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Billy T
27-03-2013, 10:07 AM
Hi Team

Has anybody successfully used USB to serial adapters to communicate with legacy (DOS only) devices?

In the past I've had to go into bios to configure the port parameters to get my instruments operating and I can't see that those options would be available on an adapter, but I live in hope. I maintain an elderly W2K system, which was the last usable iteration I've had, but I need on-site access via a laptop from time to time and my geriatric Libretto 50CT seems to be at the end of its life.

Cheers

Billy 8-{)

Chilling_Silence
27-03-2013, 10:50 AM
Yes some of the cheaper $30 ones from PBTech worked well for an old device I was using back in the day, but it took a fair bit of fiddling :p

Agent_24
27-03-2013, 11:07 AM
Never tried one myself, I suppose you could just 'suck it and see'

I've heard the USB to Parallel ones are useless for anything other than printers, but haven't tried one of those either.

Alex B
27-03-2013, 11:10 AM
USB to Centronix seems to work OK, if that's what you mean for printers.

Yes the USB to RS232 can be a real PITA, getting harder to find decent laptops with build in serial too.

Agent_24
27-03-2013, 11:18 AM
USB to Centronix seems to work OK, if that's what you mean for printers.

Yes, although Parallel Port\Interface or IEEE 1284 is probably more accurate. Centronics is the name of the company.

The connector is typically a DB-25 or a 36-Pin "Micro Ribbon" http://en.wikipedia.org/wiki/Micro_ribbon

MushHead
27-03-2013, 01:15 PM
We've had varying levels of success over the years with these; ever since "real" serial ports started disappearing, we've had issues with techs being able to access our old equipment, some of which required RS485 access via an adapter. It came down to the quality of the drivers a lot at first, especially when you need real-time control of the RTS line to switch the RS485 transceiver between receive & transmit modes. We originally standardised on the Dick Smith adapters, since they were reasonably readily available on short notice & they worked pretty well, plus the design stayed constant (the current ones HERE (http://www.dicksmith.co.nz/product/XH8290/dse-serial-usb-adaptor) still seem the same now as they did years ago).

It comes down to what you're trying to do with them. Standard RS232 is usually pretty straightforward (we have the cheapo Digitus ones working happily in most applications also), but running DOS programs from a W2K command prompt causes lots of issues; if that's what you're doing I'd have a look at DOSbox as an option - I use it for a couple of legacy apps that I've been using from W2K to XP to W7x64 with no issues).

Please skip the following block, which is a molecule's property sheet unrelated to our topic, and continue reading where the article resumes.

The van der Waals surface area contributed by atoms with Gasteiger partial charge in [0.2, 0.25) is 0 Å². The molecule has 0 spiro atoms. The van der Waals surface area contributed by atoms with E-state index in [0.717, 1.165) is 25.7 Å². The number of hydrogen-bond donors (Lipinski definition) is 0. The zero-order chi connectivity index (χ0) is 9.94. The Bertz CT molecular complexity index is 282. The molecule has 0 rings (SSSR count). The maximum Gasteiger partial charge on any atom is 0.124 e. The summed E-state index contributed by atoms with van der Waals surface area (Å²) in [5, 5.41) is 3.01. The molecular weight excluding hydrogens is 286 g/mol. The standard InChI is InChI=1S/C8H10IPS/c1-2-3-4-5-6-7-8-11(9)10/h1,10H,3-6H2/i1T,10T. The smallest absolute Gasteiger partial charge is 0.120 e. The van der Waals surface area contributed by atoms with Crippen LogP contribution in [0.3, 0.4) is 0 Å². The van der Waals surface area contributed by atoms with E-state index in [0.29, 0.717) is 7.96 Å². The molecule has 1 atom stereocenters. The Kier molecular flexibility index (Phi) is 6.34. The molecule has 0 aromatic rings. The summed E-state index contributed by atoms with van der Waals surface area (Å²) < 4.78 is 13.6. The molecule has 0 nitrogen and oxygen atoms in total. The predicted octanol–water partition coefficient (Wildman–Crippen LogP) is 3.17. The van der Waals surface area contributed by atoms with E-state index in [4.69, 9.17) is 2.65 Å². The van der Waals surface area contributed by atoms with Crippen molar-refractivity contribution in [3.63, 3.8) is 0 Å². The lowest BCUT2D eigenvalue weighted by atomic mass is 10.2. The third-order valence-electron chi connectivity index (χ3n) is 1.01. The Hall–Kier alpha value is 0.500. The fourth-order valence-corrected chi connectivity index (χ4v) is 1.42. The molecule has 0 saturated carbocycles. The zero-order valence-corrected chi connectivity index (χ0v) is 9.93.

Billy T
27-03-2013, 04:10 PM
It comes down to what you're trying to do with them. Standard RS232 is usually pretty straightforward (we have the cheapo Digitus ones working happily in most applications also), but running DOS programs from a W2K command prompt causes lots of issues; if that's what you're doing I'd have a look at DOSbox as an option - I use it for a couple of legacy apps that I've been using from W2K to XP to W7x64 with no issues).

Yes 'cough' well, I have been running with W2K on my old machine and on my old laptop, plus W95 on my Libretto and the laptop has been problematic, while the Libretto went awol some time back. It was the idea of buying a second-hand Libretto without serial port that got me thinking about port convertors. I was going to ask about DOSbox too, because some port configuration is required. My problem is that the handshake is not taking place so I can't initiate a download of data.

I also considered running DOS 6.22 (at least I think that is tet version that I have, in a virtual machine and fortunately I have a USB floppy disk) plus I have an unused copy of MS Virtual PC to run it on. Computer Lounge looked at me sideways when I specified a serial port on my current machine, but some companies haven't caught up with the World of today and as needs must, I had the port installed. They don't know about Y2K either, so I'm perpetually tied to the last century!

Cheers

Billy 8-{)

MushHead
27-03-2013, 08:38 PM
One of the adapters we got at one point (this must have been 5+ years ago) was good enough to work out what the DOS program was trying to do with its direct port access & emulated a 16C550 so well it worked in a DOS command prompt with no fiddling around at all. Unfortunately, as is the way with these "niche" products, the supplies disappeared as soon as we noticed that the driver was a cut above the rest. DOSbox should do the trick for most things, assuming you're using a DOS program for access (?); just need to set up the port access info in the configuration file & you should be good to go.

gary67
28-03-2013, 07:19 AM
If you do get one make sure its got the Prolific chip the cheap ones usually don't. I don't use them for DOS but do use them for my garmin Etrex. Unfortunately I sold my last spare one to Karamea Dave. I parallel imported a few from Aliexpress cost about $25 each NZ

paulw
28-03-2013, 08:41 AM
We've found with these things over the years it's a bit of a turkey shoot to find one that works. The DSE ones never work on most of our legacy PBX systems..

Cellux
28-03-2013, 02:02 PM
Yes the USB to RS232 can be a real PITA, getting harder to find decent laptops with build in serial too.

Some of the new HP Elitebooks still have them, which is super handy.